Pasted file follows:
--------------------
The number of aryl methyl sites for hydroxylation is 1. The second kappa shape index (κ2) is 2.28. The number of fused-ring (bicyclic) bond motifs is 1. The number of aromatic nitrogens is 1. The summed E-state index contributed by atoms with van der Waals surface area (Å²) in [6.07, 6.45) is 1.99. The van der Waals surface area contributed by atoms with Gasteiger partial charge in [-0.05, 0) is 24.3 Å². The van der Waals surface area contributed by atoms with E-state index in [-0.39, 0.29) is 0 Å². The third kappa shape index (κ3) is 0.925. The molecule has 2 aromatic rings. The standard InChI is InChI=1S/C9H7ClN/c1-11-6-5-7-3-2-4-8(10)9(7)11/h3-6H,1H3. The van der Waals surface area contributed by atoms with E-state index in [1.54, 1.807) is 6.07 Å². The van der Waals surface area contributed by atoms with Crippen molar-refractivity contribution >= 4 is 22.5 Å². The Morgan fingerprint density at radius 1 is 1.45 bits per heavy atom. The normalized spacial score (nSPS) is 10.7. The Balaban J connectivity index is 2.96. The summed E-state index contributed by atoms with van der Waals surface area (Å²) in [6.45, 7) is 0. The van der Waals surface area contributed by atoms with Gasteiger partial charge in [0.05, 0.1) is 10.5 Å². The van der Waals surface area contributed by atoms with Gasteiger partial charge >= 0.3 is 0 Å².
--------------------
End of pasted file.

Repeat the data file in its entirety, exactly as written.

The number of aryl methyl sites for hydroxylation is 1. The second kappa shape index (κ2) is 2.28. The number of fused-ring (bicyclic) bond motifs is 1. The number of aromatic nitrogens is 1. The summed E-state index contributed by atoms with van der Waals surface area (Å²) in [6.07, 6.45) is 1.99. The van der Waals surface area contributed by atoms with Gasteiger partial charge in [-0.05, 0) is 24.3 Å². The van der Waals surface area contributed by atoms with E-state index in [-0.39, 0.29) is 0 Å². The third kappa shape index (κ3) is 0.925. The molecule has 2 aromatic rings. The standard InChI is InChI=1S/C9H7ClN/c1-11-6-5-7-3-2-4-8(10)9(7)11/h3-6H,1H3. The van der Waals surface area contributed by atoms with E-state index in [1.54, 1.807) is 6.07 Å². The van der Waals surface area contributed by atoms with Crippen molar-refractivity contribution >= 4 is 22.5 Å². The Morgan fingerprint density at radius 1 is 1.45 bits per heavy atom. The normalized spacial score (nSPS) is 10.7. The Balaban J connectivity index is 2.96. The summed E-state index contributed by atoms with van der Waals surface area (Å²) in [6.45, 7) is 0. The van der Waals surface area contributed by atoms with Gasteiger partial charge in [0.05, 0.1) is 10.5 Å². The van der Waals surface area contributed by atoms with Gasteiger partial charge >= 0.3 is 0 Å².